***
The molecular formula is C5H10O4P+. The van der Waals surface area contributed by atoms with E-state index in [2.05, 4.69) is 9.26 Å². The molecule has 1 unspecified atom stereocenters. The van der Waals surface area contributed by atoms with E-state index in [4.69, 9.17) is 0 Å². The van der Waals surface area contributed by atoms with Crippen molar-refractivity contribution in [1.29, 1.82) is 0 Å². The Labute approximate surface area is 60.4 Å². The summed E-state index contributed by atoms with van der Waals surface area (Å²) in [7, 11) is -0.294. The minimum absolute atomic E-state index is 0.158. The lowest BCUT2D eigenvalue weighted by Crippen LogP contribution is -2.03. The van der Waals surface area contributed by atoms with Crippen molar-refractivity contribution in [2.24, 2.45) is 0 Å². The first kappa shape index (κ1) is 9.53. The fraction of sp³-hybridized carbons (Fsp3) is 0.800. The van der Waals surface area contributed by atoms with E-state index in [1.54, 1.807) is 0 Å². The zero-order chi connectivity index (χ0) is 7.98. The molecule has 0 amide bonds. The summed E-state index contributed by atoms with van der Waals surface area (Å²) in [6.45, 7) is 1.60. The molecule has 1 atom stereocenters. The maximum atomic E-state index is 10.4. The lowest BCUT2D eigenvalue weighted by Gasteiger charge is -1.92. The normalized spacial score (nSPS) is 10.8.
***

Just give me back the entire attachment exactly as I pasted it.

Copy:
The molecular formula is C5H10O4P+. The van der Waals surface area contributed by atoms with E-state index in [2.05, 4.69) is 9.26 Å². The molecule has 1 unspecified atom stereocenters. The van der Waals surface area contributed by atoms with E-state index in [4.69, 9.17) is 0 Å². The van der Waals surface area contributed by atoms with Crippen molar-refractivity contribution in [1.29, 1.82) is 0 Å². The Labute approximate surface area is 60.4 Å². The summed E-state index contributed by atoms with van der Waals surface area (Å²) in [7, 11) is -0.294. The minimum absolute atomic E-state index is 0.158. The lowest BCUT2D eigenvalue weighted by Crippen LogP contribution is -2.03. The van der Waals surface area contributed by atoms with Crippen molar-refractivity contribution in [2.24, 2.45) is 0 Å². The first kappa shape index (κ1) is 9.53. The fraction of sp³-hybridized carbons (Fsp3) is 0.800. The van der Waals surface area contributed by atoms with E-state index in [1.54, 1.807) is 0 Å². The zero-order chi connectivity index (χ0) is 7.98. The molecule has 0 amide bonds. The summed E-state index contributed by atoms with van der Waals surface area (Å²) in [6.45, 7) is 1.60. The molecule has 1 atom stereocenters. The maximum atomic E-state index is 10.4. The lowest BCUT2D eigenvalue weighted by Gasteiger charge is -1.92. The normalized spacial score (nSPS) is 10.8.